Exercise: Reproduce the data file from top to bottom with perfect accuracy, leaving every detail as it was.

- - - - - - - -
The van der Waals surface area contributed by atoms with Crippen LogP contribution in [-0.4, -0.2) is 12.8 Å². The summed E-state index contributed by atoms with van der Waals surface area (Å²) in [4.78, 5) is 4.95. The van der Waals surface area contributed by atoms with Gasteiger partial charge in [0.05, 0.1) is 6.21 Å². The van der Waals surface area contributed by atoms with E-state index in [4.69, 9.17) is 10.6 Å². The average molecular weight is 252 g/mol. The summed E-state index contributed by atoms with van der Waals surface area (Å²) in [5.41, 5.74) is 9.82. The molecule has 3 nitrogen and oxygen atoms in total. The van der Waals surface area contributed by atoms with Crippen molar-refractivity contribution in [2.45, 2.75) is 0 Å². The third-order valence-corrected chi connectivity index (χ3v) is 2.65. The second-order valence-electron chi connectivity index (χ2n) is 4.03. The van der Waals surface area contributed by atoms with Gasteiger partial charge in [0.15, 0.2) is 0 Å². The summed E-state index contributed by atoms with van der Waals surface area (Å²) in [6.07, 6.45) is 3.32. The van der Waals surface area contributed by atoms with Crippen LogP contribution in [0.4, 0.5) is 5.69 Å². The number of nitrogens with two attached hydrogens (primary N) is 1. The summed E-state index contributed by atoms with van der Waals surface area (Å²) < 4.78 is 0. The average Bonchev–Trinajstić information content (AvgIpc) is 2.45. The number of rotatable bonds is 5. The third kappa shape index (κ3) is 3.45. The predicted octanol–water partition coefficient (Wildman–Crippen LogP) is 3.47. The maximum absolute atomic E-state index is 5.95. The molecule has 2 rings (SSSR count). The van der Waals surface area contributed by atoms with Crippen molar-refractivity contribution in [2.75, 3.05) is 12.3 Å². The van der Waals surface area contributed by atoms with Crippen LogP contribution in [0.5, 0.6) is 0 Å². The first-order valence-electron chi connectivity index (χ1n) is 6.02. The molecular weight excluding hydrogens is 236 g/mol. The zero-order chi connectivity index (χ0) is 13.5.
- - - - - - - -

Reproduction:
The van der Waals surface area contributed by atoms with Crippen LogP contribution in [-0.4, -0.2) is 12.8 Å². The summed E-state index contributed by atoms with van der Waals surface area (Å²) in [4.78, 5) is 4.95. The van der Waals surface area contributed by atoms with Gasteiger partial charge in [0.05, 0.1) is 6.21 Å². The van der Waals surface area contributed by atoms with E-state index in [4.69, 9.17) is 10.6 Å². The average molecular weight is 252 g/mol. The summed E-state index contributed by atoms with van der Waals surface area (Å²) in [5.41, 5.74) is 9.82. The molecule has 3 nitrogen and oxygen atoms in total. The van der Waals surface area contributed by atoms with Crippen molar-refractivity contribution in [2.45, 2.75) is 0 Å². The third-order valence-corrected chi connectivity index (χ3v) is 2.65. The second-order valence-electron chi connectivity index (χ2n) is 4.03. The van der Waals surface area contributed by atoms with Gasteiger partial charge in [0.15, 0.2) is 0 Å². The summed E-state index contributed by atoms with van der Waals surface area (Å²) in [6.07, 6.45) is 3.32. The van der Waals surface area contributed by atoms with Crippen LogP contribution in [0.4, 0.5) is 5.69 Å². The number of nitrogens with two attached hydrogens (primary N) is 1. The summed E-state index contributed by atoms with van der Waals surface area (Å²) < 4.78 is 0. The average Bonchev–Trinajstić information content (AvgIpc) is 2.45. The number of rotatable bonds is 5. The third kappa shape index (κ3) is 3.45. The predicted octanol–water partition coefficient (Wildman–Crippen LogP) is 3.47. The maximum absolute atomic E-state index is 5.95. The molecule has 2 rings (SSSR count). The van der Waals surface area contributed by atoms with Crippen molar-refractivity contribution in [2.75, 3.05) is 12.3 Å². The van der Waals surface area contributed by atoms with Crippen LogP contribution in [0.5, 0.6) is 0 Å². The first-order valence-electron chi connectivity index (χ1n) is 6.02. The molecular weight excluding hydrogens is 236 g/mol. The zero-order chi connectivity index (χ0) is 13.5.